The eRecording process uses several technologies that enable those involved to create, sign, transmit, record, index, archive and return documents electronically sometimes without paper. Here’s how it works for recording offices.
In busy population centers, recording offices constantly struggle to keep up with the never-ending flow of documents. In order to meet the growing demands of their constituencies and to comply with local laws and regulations, many offices are taking advantage of new technologies like eRecording in order to provide more efficient service and to make their jobs easier.
When eRecording processes were first developed in the 1990s, some recording offices were already providing access to stored documents from county web sites or through subscription-based services. The next logical step was to move the entire recording process out of the 17th century and into the digital age.
The adoption of new document and information collaboration standards, coupled with digital signature technology, finally provided a viable framework for electronic recording:
Receive and Examine the Document
In an eRecording process, the incoming document is examined at the recording office for accuracy and compliance with local recording regulations. Since the incoming document is completely digital, it can be analyzed without human intervention based on the laws and standards that apply to that recording office. However, the option still exists for manual document review as needed or desired.
Calculate and Accept Payment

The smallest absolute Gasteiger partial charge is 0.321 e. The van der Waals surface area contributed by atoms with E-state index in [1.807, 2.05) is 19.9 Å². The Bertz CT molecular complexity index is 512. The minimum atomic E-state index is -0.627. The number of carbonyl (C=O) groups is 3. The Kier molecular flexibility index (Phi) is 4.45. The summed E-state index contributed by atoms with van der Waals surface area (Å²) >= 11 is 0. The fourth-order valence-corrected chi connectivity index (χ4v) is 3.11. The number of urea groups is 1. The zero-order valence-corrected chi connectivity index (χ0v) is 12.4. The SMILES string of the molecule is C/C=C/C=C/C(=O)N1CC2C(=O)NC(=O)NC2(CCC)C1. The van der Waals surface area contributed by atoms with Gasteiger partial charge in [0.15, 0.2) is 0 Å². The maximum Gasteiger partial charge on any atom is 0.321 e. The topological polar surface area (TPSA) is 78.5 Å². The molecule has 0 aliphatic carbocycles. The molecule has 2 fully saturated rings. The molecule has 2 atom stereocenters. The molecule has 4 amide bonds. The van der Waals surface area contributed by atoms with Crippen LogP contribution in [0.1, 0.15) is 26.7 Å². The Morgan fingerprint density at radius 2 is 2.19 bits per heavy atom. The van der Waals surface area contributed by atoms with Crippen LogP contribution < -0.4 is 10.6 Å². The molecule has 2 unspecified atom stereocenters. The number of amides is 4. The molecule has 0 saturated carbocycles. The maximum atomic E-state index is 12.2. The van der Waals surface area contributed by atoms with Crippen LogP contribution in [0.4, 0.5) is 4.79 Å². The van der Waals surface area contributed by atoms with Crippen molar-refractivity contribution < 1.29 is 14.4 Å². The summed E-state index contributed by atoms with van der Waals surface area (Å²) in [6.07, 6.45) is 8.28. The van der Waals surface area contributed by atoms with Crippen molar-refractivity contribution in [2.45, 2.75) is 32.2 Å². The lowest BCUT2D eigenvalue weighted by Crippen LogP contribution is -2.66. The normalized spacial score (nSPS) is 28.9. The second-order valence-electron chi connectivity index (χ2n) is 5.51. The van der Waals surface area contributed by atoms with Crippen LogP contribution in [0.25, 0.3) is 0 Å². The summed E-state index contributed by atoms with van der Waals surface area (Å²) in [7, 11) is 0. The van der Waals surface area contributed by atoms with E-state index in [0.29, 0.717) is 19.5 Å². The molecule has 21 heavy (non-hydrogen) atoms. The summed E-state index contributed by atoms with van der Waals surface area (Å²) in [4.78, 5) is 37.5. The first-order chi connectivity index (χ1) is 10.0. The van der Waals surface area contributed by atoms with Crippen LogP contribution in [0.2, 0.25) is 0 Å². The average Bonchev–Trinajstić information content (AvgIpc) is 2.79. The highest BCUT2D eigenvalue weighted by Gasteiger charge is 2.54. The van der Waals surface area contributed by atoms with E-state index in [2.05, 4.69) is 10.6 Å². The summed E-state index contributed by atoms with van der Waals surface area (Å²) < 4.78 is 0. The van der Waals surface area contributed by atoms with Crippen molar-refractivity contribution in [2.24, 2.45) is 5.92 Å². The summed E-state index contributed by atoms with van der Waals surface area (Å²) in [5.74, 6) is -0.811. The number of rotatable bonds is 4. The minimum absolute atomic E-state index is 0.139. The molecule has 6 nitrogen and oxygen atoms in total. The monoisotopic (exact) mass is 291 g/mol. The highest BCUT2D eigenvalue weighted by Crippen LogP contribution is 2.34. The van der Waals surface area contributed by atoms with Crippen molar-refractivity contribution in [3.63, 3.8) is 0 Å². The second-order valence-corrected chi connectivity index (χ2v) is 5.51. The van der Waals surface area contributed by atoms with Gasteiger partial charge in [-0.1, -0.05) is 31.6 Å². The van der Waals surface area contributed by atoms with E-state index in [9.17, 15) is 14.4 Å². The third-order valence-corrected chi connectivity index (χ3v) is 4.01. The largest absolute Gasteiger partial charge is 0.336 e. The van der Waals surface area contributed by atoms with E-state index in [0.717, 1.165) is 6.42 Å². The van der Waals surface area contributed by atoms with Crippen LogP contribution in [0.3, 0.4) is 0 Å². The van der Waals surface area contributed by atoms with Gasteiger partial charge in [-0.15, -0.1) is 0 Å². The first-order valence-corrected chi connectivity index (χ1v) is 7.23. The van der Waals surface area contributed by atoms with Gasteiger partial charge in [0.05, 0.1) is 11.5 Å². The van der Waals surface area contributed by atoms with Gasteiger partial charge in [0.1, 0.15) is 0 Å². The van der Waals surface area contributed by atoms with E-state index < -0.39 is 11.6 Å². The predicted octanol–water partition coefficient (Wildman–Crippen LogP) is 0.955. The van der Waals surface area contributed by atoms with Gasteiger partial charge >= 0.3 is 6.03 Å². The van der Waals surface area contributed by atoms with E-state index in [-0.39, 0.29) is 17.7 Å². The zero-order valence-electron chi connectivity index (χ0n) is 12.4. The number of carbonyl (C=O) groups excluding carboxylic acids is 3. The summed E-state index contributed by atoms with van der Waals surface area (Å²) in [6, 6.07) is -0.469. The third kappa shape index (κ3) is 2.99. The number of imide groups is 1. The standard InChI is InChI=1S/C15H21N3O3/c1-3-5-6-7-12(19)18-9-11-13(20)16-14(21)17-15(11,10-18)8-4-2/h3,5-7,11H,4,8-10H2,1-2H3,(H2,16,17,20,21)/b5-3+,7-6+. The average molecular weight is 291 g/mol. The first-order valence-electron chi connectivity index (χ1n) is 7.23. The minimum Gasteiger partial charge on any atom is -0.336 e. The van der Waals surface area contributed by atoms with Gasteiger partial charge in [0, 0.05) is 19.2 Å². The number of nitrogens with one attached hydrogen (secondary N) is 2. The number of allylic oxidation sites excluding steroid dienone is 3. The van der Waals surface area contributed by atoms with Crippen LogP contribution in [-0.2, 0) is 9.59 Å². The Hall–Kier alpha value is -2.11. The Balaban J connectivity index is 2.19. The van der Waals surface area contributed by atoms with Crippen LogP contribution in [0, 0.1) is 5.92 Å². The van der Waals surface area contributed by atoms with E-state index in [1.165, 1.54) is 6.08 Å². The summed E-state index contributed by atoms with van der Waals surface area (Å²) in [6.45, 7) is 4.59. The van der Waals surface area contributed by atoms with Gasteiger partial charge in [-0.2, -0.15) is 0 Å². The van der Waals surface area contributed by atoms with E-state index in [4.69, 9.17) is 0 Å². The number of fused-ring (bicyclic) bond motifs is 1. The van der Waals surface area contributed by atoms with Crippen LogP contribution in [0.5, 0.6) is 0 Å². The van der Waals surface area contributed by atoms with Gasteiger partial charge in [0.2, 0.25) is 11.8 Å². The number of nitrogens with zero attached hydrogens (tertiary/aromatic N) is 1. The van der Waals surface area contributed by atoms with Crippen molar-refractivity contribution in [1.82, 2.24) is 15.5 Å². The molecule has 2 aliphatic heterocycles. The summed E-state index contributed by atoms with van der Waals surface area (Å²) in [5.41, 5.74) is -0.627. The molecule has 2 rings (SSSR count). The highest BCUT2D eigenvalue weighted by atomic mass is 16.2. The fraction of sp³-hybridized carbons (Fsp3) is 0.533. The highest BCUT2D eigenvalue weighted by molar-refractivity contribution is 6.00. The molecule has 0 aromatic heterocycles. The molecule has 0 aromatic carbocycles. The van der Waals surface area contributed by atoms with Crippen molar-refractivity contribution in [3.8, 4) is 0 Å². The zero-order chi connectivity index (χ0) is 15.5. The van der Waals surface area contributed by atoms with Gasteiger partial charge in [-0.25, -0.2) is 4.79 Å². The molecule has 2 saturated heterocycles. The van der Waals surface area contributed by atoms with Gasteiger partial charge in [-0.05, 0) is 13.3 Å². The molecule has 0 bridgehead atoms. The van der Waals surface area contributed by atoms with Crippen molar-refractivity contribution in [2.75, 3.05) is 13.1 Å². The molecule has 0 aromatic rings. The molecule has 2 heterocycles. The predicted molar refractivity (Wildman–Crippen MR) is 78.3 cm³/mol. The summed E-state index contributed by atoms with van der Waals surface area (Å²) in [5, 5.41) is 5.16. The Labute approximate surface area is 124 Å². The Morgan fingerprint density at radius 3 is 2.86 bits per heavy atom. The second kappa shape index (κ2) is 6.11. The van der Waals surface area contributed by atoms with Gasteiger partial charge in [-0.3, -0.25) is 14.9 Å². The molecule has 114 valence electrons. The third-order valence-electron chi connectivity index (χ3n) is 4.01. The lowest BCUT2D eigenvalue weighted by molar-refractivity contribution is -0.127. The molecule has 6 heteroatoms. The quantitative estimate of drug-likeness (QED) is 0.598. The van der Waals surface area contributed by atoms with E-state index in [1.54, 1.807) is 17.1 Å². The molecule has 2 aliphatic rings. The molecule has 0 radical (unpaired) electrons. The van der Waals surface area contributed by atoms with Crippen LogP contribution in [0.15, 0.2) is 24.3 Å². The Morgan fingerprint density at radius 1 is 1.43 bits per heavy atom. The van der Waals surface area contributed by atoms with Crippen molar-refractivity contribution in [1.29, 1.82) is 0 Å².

Since both sides use the same fee calculations, the payment submitted should match the payment required.
Endorse the Document
Once the document and payment are accepted, the document is endorsed, including the recorder’s digital signature.
Generate the Receipt
The receipt contains the payment and endorsement information for the recorded document. It is a separate record that is returned with the official document at the end of the process.
Index the Document
What has previously been a manual and time consuming process is now done in seconds. The indexing information is already tagged in the electronic document. This information is simply filed in the digital document storage and retrieval system for quick and easy access.
Since the index information is passed electronically, there is less chance for error, resulting in more complete, accurate indices.
Image the Document
Most digital document storage systems maintain an image of the document on file. To meet that requirement, an image of the document is generated and stored for later viewing. People who need to view the document can access the image and print it as needed.
Return the Document
An endorsed copy of the electronic document is now returned to the recipient, along with the receipt. The return takes place using the same transmission medium as the incoming transaction, usually the Internet.